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Chapter 10 : Victory Over Disease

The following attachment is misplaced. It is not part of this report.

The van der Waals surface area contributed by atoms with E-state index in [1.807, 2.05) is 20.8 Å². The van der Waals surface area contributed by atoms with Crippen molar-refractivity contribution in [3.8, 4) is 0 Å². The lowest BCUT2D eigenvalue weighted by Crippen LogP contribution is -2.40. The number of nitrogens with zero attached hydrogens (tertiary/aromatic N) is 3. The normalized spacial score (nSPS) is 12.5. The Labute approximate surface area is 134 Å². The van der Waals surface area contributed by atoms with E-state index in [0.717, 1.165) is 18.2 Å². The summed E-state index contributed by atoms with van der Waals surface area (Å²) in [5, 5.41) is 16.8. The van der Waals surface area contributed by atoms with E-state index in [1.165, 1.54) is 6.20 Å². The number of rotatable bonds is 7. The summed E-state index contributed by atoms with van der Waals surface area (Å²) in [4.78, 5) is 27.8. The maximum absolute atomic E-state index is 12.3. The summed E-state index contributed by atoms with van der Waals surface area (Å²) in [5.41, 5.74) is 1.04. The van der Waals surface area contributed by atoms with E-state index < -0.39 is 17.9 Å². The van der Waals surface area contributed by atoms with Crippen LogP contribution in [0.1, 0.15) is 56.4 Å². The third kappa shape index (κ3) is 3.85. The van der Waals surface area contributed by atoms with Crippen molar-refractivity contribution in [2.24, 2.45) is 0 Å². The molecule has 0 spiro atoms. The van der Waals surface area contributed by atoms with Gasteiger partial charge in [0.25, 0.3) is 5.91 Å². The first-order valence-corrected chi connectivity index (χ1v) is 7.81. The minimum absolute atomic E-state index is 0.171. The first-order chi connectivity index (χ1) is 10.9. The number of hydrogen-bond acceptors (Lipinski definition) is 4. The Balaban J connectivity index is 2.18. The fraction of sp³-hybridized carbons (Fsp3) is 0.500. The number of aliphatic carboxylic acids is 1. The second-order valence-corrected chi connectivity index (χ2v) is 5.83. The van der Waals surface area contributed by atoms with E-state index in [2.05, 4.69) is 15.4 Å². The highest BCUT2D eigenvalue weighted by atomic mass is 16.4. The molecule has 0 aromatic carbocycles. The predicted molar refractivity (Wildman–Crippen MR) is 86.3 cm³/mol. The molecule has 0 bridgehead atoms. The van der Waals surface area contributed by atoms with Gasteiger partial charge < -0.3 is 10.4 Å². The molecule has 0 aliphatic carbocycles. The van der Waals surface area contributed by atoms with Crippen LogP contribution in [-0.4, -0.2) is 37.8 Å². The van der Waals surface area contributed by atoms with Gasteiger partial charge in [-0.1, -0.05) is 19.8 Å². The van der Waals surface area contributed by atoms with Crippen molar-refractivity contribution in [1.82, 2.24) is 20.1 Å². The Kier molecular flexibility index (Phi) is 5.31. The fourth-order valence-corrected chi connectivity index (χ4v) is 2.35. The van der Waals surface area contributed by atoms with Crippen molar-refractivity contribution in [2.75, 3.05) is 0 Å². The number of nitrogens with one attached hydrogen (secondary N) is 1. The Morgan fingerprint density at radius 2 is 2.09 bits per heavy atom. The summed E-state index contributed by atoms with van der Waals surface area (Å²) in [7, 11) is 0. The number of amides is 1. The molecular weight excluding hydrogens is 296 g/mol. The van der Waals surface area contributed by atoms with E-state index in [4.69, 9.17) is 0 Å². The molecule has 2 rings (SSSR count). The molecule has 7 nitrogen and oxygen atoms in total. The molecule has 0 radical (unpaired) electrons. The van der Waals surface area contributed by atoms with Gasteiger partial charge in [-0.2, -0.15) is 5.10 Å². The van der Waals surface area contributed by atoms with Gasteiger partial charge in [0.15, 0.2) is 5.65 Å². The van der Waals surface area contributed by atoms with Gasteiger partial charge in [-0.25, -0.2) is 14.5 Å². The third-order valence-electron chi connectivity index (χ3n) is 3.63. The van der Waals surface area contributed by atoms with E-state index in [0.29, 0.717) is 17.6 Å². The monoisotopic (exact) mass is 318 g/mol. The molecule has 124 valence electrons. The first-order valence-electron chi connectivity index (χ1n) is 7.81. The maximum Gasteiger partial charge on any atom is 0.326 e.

The year 1877 constitutes a landmark in the life of Louis Pasteur and in the history of medicine. That April Pasteur published the first of his studies on anthrax—a disease of farm animals and humans—and this paper bears to the germ theory of disease the same relation that his 1857 paper on lactic acid bears to the germ theory of fermentation. While it is true that the germ theory of disease was accepted in medical circles only after 1877, the ground for acceptance had been prepared by many centuries of solid observations and shrewd thinking. Awareness of these facts led very early to the concept that certain diseases can be transmitted from one person to the next by contact, or can be caused by something present in the air. The potato blight is also important in the history of science because it contributed much to the understanding of disease causation. Pasteur had never heard of the invasion of the Irish potato fields by the fungus Phytophthora infestans, and this is unfortunate because he would have grasped the broad significance of the phenomenon for human and veterinary medicine. In the course of his studies on spontaneous generation, he wrote "It would be interesting to carry out frequent microscopic analysis of the dust floating in the air at the different seasons, and in different localities. The understanding of the phenomena of contagion, especially during the periods of epidemic diseases, would have much to gain from such studies.’’